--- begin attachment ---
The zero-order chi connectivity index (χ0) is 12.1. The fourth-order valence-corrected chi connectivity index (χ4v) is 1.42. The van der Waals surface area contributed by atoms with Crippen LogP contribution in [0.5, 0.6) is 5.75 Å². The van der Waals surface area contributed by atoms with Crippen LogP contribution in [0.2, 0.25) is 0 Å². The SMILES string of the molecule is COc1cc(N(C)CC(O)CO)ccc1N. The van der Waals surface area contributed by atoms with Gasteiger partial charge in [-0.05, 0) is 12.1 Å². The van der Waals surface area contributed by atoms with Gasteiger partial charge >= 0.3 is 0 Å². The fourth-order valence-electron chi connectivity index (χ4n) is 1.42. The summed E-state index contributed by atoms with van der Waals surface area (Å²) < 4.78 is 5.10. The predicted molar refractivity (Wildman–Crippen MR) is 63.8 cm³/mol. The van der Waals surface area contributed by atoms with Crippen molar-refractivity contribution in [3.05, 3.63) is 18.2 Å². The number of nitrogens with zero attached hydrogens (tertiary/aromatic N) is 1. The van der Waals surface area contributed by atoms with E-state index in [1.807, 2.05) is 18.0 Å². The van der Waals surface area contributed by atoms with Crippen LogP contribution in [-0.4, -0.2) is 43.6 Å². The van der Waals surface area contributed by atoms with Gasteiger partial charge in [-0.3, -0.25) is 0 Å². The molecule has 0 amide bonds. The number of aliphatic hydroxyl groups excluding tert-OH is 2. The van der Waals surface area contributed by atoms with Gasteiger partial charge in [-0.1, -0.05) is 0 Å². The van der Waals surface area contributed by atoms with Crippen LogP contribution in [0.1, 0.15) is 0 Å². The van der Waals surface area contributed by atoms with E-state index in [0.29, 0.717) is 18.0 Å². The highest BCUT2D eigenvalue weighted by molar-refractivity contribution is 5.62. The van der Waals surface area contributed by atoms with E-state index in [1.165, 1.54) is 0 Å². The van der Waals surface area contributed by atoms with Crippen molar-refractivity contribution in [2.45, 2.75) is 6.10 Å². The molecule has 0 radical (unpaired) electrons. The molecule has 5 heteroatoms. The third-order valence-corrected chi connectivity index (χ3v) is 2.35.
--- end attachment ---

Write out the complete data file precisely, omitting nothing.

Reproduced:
The zero-order chi connectivity index (χ0) is 12.1. The fourth-order valence-corrected chi connectivity index (χ4v) is 1.42. The van der Waals surface area contributed by atoms with Crippen LogP contribution in [0.5, 0.6) is 5.75 Å². The van der Waals surface area contributed by atoms with Crippen LogP contribution in [0.2, 0.25) is 0 Å². The SMILES string of the molecule is COc1cc(N(C)CC(O)CO)ccc1N. The van der Waals surface area contributed by atoms with Gasteiger partial charge in [-0.05, 0) is 12.1 Å². The van der Waals surface area contributed by atoms with Gasteiger partial charge >= 0.3 is 0 Å². The fourth-order valence-electron chi connectivity index (χ4n) is 1.42. The summed E-state index contributed by atoms with van der Waals surface area (Å²) < 4.78 is 5.10. The predicted molar refractivity (Wildman–Crippen MR) is 63.8 cm³/mol. The van der Waals surface area contributed by atoms with Crippen molar-refractivity contribution in [3.05, 3.63) is 18.2 Å². The number of nitrogens with zero attached hydrogens (tertiary/aromatic N) is 1. The van der Waals surface area contributed by atoms with E-state index in [1.807, 2.05) is 18.0 Å². The van der Waals surface area contributed by atoms with Crippen LogP contribution in [-0.4, -0.2) is 43.6 Å². The van der Waals surface area contributed by atoms with Gasteiger partial charge in [-0.3, -0.25) is 0 Å². The molecule has 0 amide bonds. The number of aliphatic hydroxyl groups excluding tert-OH is 2. The van der Waals surface area contributed by atoms with Gasteiger partial charge in [-0.1, -0.05) is 0 Å². The van der Waals surface area contributed by atoms with Crippen LogP contribution in [0.1, 0.15) is 0 Å². The van der Waals surface area contributed by atoms with E-state index in [0.29, 0.717) is 18.0 Å². The highest BCUT2D eigenvalue weighted by molar-refractivity contribution is 5.62. The van der Waals surface area contributed by atoms with E-state index in [1.165, 1.54) is 0 Å². The van der Waals surface area contributed by atoms with Crippen molar-refractivity contribution in [2.45, 2.75) is 6.10 Å². The molecule has 0 radical (unpaired) electrons. The molecule has 5 heteroatoms. The third-order valence-corrected chi connectivity index (χ3v) is 2.35.